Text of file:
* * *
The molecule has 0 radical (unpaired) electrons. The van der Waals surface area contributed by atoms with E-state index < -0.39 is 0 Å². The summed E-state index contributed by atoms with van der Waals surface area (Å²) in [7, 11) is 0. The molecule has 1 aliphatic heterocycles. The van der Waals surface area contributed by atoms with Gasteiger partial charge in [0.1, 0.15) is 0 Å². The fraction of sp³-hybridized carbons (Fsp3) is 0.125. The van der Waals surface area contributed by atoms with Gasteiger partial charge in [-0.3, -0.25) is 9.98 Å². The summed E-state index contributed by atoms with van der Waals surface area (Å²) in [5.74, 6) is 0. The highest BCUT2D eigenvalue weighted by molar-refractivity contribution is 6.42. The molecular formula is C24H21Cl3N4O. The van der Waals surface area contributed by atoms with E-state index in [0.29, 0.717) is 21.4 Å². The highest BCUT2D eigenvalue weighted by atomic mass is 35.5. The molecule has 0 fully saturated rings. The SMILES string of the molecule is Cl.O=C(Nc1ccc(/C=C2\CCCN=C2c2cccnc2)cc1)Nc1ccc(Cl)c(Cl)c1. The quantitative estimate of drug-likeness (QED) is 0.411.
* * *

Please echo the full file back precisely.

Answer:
The molecule has 0 radical (unpaired) electrons. The van der Waals surface area contributed by atoms with E-state index < -0.39 is 0 Å². The summed E-state index contributed by atoms with van der Waals surface area (Å²) in [7, 11) is 0. The molecule has 1 aliphatic heterocycles. The van der Waals surface area contributed by atoms with Gasteiger partial charge in [0.1, 0.15) is 0 Å². The fraction of sp³-hybridized carbons (Fsp3) is 0.125. The van der Waals surface area contributed by atoms with Gasteiger partial charge in [-0.3, -0.25) is 9.98 Å². The summed E-state index contributed by atoms with van der Waals surface area (Å²) in [5.74, 6) is 0. The highest BCUT2D eigenvalue weighted by molar-refractivity contribution is 6.42. The molecular formula is C24H21Cl3N4O. The van der Waals surface area contributed by atoms with E-state index in [0.29, 0.717) is 21.4 Å². The highest BCUT2D eigenvalue weighted by atomic mass is 35.5. The molecule has 0 fully saturated rings. The SMILES string of the molecule is Cl.O=C(Nc1ccc(/C=C2\CCCN=C2c2cccnc2)cc1)Nc1ccc(Cl)c(Cl)c1. The quantitative estimate of drug-likeness (QED) is 0.411.